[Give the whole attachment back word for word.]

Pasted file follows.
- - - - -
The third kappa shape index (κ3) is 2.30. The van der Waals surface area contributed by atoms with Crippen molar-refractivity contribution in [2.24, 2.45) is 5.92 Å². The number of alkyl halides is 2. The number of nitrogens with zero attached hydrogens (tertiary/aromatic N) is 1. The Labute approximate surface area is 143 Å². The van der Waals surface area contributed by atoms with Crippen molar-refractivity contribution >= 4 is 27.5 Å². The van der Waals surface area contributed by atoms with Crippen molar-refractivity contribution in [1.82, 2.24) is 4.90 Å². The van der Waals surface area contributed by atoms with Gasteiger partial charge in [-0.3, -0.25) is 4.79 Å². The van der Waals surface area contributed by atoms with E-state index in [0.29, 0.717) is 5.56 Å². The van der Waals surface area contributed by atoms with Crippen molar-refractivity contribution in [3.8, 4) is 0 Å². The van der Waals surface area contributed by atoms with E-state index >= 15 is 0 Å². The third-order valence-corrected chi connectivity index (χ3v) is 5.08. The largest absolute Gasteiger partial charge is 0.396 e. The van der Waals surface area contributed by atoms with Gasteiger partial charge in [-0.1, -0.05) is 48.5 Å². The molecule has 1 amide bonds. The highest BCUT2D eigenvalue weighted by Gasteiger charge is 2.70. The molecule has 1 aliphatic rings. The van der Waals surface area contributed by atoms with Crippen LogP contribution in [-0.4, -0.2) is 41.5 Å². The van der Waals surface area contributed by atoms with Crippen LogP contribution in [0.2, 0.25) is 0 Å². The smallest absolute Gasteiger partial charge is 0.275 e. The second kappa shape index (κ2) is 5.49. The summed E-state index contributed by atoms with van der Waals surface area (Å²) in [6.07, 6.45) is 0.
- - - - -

The third kappa shape index (κ3) is 2.30. The van der Waals surface area contributed by atoms with Crippen molar-refractivity contribution in [2.24, 2.45) is 5.92 Å². The number of alkyl halides is 2. The number of nitrogens with zero attached hydrogens (tertiary/aromatic N) is 1. The Labute approximate surface area is 143 Å². The van der Waals surface area contributed by atoms with Crippen molar-refractivity contribution >= 4 is 27.5 Å². The van der Waals surface area contributed by atoms with Crippen molar-refractivity contribution in [1.82, 2.24) is 4.90 Å². The van der Waals surface area contributed by atoms with Gasteiger partial charge in [-0.3, -0.25) is 4.79 Å². The van der Waals surface area contributed by atoms with E-state index in [0.29, 0.717) is 5.56 Å². The van der Waals surface area contributed by atoms with Crippen molar-refractivity contribution in [3.8, 4) is 0 Å². The van der Waals surface area contributed by atoms with E-state index >= 15 is 0 Å². The third-order valence-corrected chi connectivity index (χ3v) is 5.08. The largest absolute Gasteiger partial charge is 0.396 e. The van der Waals surface area contributed by atoms with Gasteiger partial charge in [-0.1, -0.05) is 48.5 Å². The molecule has 1 amide bonds. The highest BCUT2D eigenvalue weighted by Gasteiger charge is 2.70. The molecule has 1 aliphatic rings. The van der Waals surface area contributed by atoms with Crippen LogP contribution in [-0.4, -0.2) is 41.5 Å². The van der Waals surface area contributed by atoms with Crippen LogP contribution in [0.2, 0.25) is 0 Å². The smallest absolute Gasteiger partial charge is 0.275 e. The second kappa shape index (κ2) is 5.49. The summed E-state index contributed by atoms with van der Waals surface area (Å²) in [6.07, 6.45) is 0.